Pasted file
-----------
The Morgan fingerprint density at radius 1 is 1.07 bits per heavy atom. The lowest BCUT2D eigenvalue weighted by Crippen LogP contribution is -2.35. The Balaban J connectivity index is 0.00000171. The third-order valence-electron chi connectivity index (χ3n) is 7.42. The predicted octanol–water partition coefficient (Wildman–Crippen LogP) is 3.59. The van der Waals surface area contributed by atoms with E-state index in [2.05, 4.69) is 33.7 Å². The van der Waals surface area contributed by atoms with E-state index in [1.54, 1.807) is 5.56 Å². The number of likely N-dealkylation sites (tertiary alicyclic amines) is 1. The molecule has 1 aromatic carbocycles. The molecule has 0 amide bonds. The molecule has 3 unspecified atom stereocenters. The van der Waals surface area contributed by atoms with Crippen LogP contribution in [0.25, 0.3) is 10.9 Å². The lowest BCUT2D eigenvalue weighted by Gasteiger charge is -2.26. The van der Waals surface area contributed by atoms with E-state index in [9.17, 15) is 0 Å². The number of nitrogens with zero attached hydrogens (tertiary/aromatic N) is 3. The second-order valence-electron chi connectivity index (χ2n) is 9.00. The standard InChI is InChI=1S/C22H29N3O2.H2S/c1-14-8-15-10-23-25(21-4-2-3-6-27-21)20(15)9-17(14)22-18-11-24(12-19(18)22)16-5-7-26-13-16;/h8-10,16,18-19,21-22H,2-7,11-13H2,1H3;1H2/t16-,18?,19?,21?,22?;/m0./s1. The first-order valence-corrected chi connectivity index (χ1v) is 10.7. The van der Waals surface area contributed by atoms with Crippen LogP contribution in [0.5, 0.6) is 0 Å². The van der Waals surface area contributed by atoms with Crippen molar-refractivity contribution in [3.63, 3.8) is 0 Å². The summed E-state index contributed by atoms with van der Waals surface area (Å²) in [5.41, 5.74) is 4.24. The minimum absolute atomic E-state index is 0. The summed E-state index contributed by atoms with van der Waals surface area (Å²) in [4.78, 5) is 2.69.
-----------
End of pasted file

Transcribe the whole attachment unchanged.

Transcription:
The Morgan fingerprint density at radius 1 is 1.07 bits per heavy atom. The lowest BCUT2D eigenvalue weighted by Crippen LogP contribution is -2.35. The Balaban J connectivity index is 0.00000171. The third-order valence-electron chi connectivity index (χ3n) is 7.42. The predicted octanol–water partition coefficient (Wildman–Crippen LogP) is 3.59. The van der Waals surface area contributed by atoms with E-state index in [2.05, 4.69) is 33.7 Å². The van der Waals surface area contributed by atoms with E-state index in [1.54, 1.807) is 5.56 Å². The number of likely N-dealkylation sites (tertiary alicyclic amines) is 1. The molecule has 1 aromatic carbocycles. The molecule has 0 amide bonds. The molecule has 3 unspecified atom stereocenters. The van der Waals surface area contributed by atoms with Crippen LogP contribution in [0.25, 0.3) is 10.9 Å². The lowest BCUT2D eigenvalue weighted by Gasteiger charge is -2.26. The van der Waals surface area contributed by atoms with E-state index in [9.17, 15) is 0 Å². The number of nitrogens with zero attached hydrogens (tertiary/aromatic N) is 3. The second-order valence-electron chi connectivity index (χ2n) is 9.00. The standard InChI is InChI=1S/C22H29N3O2.H2S/c1-14-8-15-10-23-25(21-4-2-3-6-27-21)20(15)9-17(14)22-18-11-24(12-19(18)22)16-5-7-26-13-16;/h8-10,16,18-19,21-22H,2-7,11-13H2,1H3;1H2/t16-,18?,19?,21?,22?;/m0./s1. The first-order valence-corrected chi connectivity index (χ1v) is 10.7. The van der Waals surface area contributed by atoms with Crippen LogP contribution in [0.5, 0.6) is 0 Å². The van der Waals surface area contributed by atoms with Crippen molar-refractivity contribution in [3.63, 3.8) is 0 Å². The summed E-state index contributed by atoms with van der Waals surface area (Å²) in [5.41, 5.74) is 4.24. The minimum absolute atomic E-state index is 0. The summed E-state index contributed by atoms with van der Waals surface area (Å²) in [4.78, 5) is 2.69.